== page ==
Quick Tips for Therapists

What to Do When Exposure Therapy Is Not Working with Child Clients

By Suzanne Mouton-Odum, PhD

Have you ever been working with a child and you are doing the appropriate evidence-based intervention, but progress is slow or nonexistent? Consider that the child might be struggling with sensory regulation problems or sensory dysregulation (SD); SD is oftentimes overlooked and can be the missing piece of the puzzle in treatment. SD can look like a variety of anxiety disorders—phobias, panic disorder, obsessive-compulsive disorder (OCD), or oppositional defiant disorder (ODD), to name a few. When there is an underlying sensory issue that gets missed, therapy derails, and you, the child, and the child’s parents can get frustrated. 

What to do?

Ask the child about their sensory experience, e.g., “What about the lunchroom do you not like?” or “What does your body feel like when you hear the fire alarm?” Be on the lookout for answers that involve smell, sound, taste, texture, or visual concerns/dislikes—kids who get overstimulated by sensory input behave in very strange ways that can appear confusing without this information.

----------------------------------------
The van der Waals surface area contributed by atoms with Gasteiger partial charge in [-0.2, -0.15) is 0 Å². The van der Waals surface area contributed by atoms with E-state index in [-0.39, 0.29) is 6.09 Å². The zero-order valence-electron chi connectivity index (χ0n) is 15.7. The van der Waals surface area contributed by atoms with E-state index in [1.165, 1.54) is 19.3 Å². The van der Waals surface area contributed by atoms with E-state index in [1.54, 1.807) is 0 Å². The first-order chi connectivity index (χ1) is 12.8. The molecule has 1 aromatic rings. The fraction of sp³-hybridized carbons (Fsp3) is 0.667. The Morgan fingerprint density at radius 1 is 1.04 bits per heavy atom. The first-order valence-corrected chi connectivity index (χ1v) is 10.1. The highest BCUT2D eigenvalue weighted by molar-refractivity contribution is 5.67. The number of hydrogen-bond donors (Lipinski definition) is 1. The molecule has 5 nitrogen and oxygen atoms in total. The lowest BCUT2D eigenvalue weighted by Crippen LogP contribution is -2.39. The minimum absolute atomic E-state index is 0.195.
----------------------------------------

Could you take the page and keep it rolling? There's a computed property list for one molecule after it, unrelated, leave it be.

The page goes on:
How to manage sensory dysregulation?

If the child exhibits some sensory dysregulation, switch the focus from straight “exposure,” which will likely result in treatment failure or even flat-out refusal by the child, to sensory soothing. Help them to understand their sensory preferences and use those to help them approach the difficult situation. If a child can’t go into the lunchroom due to the smells and sounds present there, try asking them to put a pleasing essential oil under their nose to combat the smell, suggest using noise-canceling earplugs while in the room, or have them bring a soothing fidget toy to lunch to reduce negative sensations. Your exposure work will be much more successful if you work with their nervous system, rather than against it!   

Suzanne Mouton-Odum, PhD, is a licensed psychologist and expert in treating children with anxiety disorders, behavioral disorders, and sensory-based issues since 1995. She holds faculty positions at both Baylor College of Medicine, and the University of Houston. She is author of four other books, and director of Psychology Houston, PC in Houston, TX.

Ruth Goldfinger Golomb, LCPC, is a senior clinician, supervisor, and codirector of the training program at the Behavior Therapy Center of Greater Washington, where she has worked for more than thirty years. She specializes in the treatment of anxiety disorders in children and adults, and has conducted numerous trainings, workshops, and seminars on these topics.

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Quick Tips for Therapists